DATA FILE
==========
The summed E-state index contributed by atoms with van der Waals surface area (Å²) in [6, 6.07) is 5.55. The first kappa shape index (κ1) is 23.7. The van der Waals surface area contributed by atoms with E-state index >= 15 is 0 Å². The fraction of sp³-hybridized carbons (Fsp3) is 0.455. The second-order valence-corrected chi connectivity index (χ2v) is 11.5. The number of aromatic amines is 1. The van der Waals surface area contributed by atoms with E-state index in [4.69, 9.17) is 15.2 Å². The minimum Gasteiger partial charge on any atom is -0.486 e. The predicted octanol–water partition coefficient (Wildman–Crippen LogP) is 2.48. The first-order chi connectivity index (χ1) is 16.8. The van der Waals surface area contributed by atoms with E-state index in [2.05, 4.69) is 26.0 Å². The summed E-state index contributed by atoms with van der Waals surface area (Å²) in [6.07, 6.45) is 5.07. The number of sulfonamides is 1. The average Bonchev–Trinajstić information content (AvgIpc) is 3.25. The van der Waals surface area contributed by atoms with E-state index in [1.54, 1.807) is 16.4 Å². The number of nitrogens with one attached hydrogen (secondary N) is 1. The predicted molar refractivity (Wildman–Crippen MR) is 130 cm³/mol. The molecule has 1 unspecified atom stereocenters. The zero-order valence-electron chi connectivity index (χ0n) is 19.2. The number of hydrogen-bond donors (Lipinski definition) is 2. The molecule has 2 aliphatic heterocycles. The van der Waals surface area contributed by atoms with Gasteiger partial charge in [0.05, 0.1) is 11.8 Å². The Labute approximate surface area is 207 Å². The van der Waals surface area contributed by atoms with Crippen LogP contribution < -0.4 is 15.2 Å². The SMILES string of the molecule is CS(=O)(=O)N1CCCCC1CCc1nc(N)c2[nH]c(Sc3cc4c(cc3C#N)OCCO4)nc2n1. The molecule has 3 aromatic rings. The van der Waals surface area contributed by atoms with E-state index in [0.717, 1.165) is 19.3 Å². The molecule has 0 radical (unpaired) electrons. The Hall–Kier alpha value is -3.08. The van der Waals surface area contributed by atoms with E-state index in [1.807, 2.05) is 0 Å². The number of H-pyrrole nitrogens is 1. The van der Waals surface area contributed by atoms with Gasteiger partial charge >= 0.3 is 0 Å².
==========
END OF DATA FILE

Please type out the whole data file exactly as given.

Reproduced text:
The summed E-state index contributed by atoms with van der Waals surface area (Å²) in [6, 6.07) is 5.55. The first kappa shape index (κ1) is 23.7. The van der Waals surface area contributed by atoms with E-state index >= 15 is 0 Å². The fraction of sp³-hybridized carbons (Fsp3) is 0.455. The second-order valence-corrected chi connectivity index (χ2v) is 11.5. The number of aromatic amines is 1. The van der Waals surface area contributed by atoms with E-state index in [4.69, 9.17) is 15.2 Å². The minimum Gasteiger partial charge on any atom is -0.486 e. The predicted octanol–water partition coefficient (Wildman–Crippen LogP) is 2.48. The first-order chi connectivity index (χ1) is 16.8. The van der Waals surface area contributed by atoms with E-state index in [2.05, 4.69) is 26.0 Å². The summed E-state index contributed by atoms with van der Waals surface area (Å²) in [6.07, 6.45) is 5.07. The number of sulfonamides is 1. The average Bonchev–Trinajstić information content (AvgIpc) is 3.25. The van der Waals surface area contributed by atoms with E-state index in [1.54, 1.807) is 16.4 Å². The number of nitrogens with one attached hydrogen (secondary N) is 1. The predicted molar refractivity (Wildman–Crippen MR) is 130 cm³/mol. The molecule has 1 unspecified atom stereocenters. The zero-order valence-electron chi connectivity index (χ0n) is 19.2. The number of hydrogen-bond donors (Lipinski definition) is 2. The molecule has 2 aliphatic heterocycles. The van der Waals surface area contributed by atoms with Gasteiger partial charge in [0.05, 0.1) is 11.8 Å². The Labute approximate surface area is 207 Å². The van der Waals surface area contributed by atoms with Crippen LogP contribution < -0.4 is 15.2 Å². The SMILES string of the molecule is CS(=O)(=O)N1CCCCC1CCc1nc(N)c2[nH]c(Sc3cc4c(cc3C#N)OCCO4)nc2n1. The molecule has 3 aromatic rings. The van der Waals surface area contributed by atoms with E-state index in [0.717, 1.165) is 19.3 Å². The molecule has 0 radical (unpaired) electrons. The Hall–Kier alpha value is -3.08. The van der Waals surface area contributed by atoms with E-state index in [1.807, 2.05) is 0 Å². The number of H-pyrrole nitrogens is 1. The van der Waals surface area contributed by atoms with Gasteiger partial charge >= 0.3 is 0 Å².